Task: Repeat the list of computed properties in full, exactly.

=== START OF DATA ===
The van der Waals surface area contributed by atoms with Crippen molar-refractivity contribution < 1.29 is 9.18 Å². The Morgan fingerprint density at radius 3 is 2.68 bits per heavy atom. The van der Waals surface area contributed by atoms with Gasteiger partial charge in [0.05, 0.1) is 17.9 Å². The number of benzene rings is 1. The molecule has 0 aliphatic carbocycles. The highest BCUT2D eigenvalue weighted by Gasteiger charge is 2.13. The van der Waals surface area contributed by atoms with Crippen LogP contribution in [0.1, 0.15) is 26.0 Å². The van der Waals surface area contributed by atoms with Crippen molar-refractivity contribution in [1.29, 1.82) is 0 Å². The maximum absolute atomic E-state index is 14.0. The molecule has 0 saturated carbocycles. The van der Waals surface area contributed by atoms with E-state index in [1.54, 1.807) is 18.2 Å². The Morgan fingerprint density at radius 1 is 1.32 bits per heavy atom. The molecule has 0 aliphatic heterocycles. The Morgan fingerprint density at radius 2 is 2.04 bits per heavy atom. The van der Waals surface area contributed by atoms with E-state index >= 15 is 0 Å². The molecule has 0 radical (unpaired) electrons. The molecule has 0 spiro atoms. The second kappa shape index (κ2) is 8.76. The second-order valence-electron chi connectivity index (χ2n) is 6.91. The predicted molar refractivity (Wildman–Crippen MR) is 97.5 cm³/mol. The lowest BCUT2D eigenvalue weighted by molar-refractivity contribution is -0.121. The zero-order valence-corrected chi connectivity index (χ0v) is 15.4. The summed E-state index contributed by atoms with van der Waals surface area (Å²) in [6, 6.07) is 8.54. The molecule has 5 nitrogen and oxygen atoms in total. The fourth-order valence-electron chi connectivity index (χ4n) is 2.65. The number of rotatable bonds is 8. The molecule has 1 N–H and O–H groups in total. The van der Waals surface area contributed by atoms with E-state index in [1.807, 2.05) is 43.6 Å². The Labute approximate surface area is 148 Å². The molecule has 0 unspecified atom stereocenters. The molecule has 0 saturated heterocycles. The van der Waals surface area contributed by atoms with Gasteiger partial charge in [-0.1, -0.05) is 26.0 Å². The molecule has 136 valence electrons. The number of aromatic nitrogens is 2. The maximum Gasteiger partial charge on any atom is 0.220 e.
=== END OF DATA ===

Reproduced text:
The van der Waals surface area contributed by atoms with Crippen molar-refractivity contribution < 1.29 is 9.18 Å². The Morgan fingerprint density at radius 3 is 2.68 bits per heavy atom. The van der Waals surface area contributed by atoms with Gasteiger partial charge in [0.05, 0.1) is 17.9 Å². The number of benzene rings is 1. The molecule has 0 aliphatic carbocycles. The highest BCUT2D eigenvalue weighted by Gasteiger charge is 2.13. The van der Waals surface area contributed by atoms with Crippen LogP contribution in [0.1, 0.15) is 26.0 Å². The van der Waals surface area contributed by atoms with Crippen molar-refractivity contribution in [1.29, 1.82) is 0 Å². The maximum absolute atomic E-state index is 14.0. The molecule has 0 saturated carbocycles. The van der Waals surface area contributed by atoms with E-state index in [1.54, 1.807) is 18.2 Å². The Morgan fingerprint density at radius 1 is 1.32 bits per heavy atom. The molecule has 0 aliphatic heterocycles. The Morgan fingerprint density at radius 2 is 2.04 bits per heavy atom. The van der Waals surface area contributed by atoms with E-state index >= 15 is 0 Å². The molecule has 0 radical (unpaired) electrons. The molecule has 0 spiro atoms. The second kappa shape index (κ2) is 8.76. The second-order valence-electron chi connectivity index (χ2n) is 6.91. The predicted molar refractivity (Wildman–Crippen MR) is 97.5 cm³/mol. The lowest BCUT2D eigenvalue weighted by molar-refractivity contribution is -0.121. The zero-order valence-corrected chi connectivity index (χ0v) is 15.4. The summed E-state index contributed by atoms with van der Waals surface area (Å²) in [6, 6.07) is 8.54. The molecule has 5 nitrogen and oxygen atoms in total. The fourth-order valence-electron chi connectivity index (χ4n) is 2.65. The number of rotatable bonds is 8. The molecule has 1 N–H and O–H groups in total. The van der Waals surface area contributed by atoms with E-state index in [1.807, 2.05) is 43.6 Å². The Labute approximate surface area is 148 Å². The molecule has 0 unspecified atom stereocenters. The molecule has 0 saturated heterocycles. The van der Waals surface area contributed by atoms with Gasteiger partial charge in [-0.1, -0.05) is 26.0 Å². The molecule has 136 valence electrons. The number of aromatic nitrogens is 2. The maximum Gasteiger partial charge on any atom is 0.220 e.